SW Legal studies in Business

Statute Controlling Speech on Signs on Private Property Near Highways Unconstitutional
Description Texas appeals court struck down the state's Highway Beautification Act as unconstitutional because it requires property owners to obtain state permission to erect signs that can be seen from highways. The regulation of content on signs violates property rights and the First Amendment.
Topic Real and Personal Property
Key Words Property Rights; First Amendment; Regulation
C A S E   S U M M A R Y
Facts Barber erected a sign on his property facing Interstate 20 in SW Legal Texas. The sign said "Just Say NO to Searches" and gave a phone number. Callers received information about a citizen's constitutional rights regarding police searches of automobiles. The Texas Department of Transportation sent Barber a letter telling him that the sign violated the Highway Beautification Act. He must remove the sign or obtain a permit from the Department to have a sign that complies with Department regulations. The trial court ordered Barber to remove the sign and to pay the Department's attorneys' fees. He appealed.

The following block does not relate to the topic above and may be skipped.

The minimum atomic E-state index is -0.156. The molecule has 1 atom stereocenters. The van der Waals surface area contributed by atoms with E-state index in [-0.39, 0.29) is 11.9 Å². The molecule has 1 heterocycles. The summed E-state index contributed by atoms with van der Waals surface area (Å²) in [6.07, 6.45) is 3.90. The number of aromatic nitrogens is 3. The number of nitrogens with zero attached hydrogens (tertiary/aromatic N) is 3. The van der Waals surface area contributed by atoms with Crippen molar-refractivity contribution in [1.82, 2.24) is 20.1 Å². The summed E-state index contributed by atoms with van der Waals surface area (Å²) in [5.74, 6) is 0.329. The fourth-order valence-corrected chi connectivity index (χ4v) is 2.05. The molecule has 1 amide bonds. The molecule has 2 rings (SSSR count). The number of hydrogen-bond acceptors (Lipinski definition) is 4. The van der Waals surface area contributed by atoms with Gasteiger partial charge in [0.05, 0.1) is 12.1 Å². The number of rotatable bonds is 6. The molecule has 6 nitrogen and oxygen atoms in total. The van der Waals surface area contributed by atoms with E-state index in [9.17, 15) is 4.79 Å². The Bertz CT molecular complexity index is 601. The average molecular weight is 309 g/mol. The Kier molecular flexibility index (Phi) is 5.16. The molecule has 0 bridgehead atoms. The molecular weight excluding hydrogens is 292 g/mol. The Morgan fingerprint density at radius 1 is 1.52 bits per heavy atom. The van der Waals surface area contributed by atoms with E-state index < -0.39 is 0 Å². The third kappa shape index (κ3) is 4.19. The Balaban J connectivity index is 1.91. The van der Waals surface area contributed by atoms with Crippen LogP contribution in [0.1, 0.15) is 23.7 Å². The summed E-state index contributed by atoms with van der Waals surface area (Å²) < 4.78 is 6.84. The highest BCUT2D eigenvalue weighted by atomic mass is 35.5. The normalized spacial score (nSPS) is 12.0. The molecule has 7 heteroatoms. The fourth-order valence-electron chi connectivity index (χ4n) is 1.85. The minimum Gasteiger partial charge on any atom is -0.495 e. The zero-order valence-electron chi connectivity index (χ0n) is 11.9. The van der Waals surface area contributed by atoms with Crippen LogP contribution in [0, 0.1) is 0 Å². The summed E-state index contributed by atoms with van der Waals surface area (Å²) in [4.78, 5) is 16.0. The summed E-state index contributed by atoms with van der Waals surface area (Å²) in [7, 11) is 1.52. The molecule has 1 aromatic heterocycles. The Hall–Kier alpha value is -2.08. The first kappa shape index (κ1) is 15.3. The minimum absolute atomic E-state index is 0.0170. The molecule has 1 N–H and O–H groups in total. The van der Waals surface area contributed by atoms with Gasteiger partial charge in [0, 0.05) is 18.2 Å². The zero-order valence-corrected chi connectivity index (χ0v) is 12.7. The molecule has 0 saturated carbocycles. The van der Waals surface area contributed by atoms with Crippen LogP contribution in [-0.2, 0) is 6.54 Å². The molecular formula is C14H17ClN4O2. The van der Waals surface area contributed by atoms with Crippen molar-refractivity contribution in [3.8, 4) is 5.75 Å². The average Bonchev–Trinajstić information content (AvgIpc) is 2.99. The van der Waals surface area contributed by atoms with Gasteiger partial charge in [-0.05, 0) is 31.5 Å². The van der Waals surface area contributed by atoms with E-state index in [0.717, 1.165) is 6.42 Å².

Decision Reversed. "Property rights are not created by the Constitution, but by independent sources, such as state law. In Texas, property rights are considered 'sacred and fundamental.' The ownership of property is defined not merely as the right to own and possess the chattel or the land, but to use, enjoy, and dispose of it as one sees fit." The state may use its police powers to regulate the use of property, but the rules must bear a reasonable relationship to public health, safety or welfare, which is the justification for the Highway Beautification Act. The Act is unconstitutional because it violated the First Amendment. It controls the content of speech. Barber had no other reasonable way to convey his message to motorists, so the Act is invalid.
Citation Barber v. Texas Department of Transportation, -S.W.3d - (2001 WL 325051, Ct. App., Tx., 2001)

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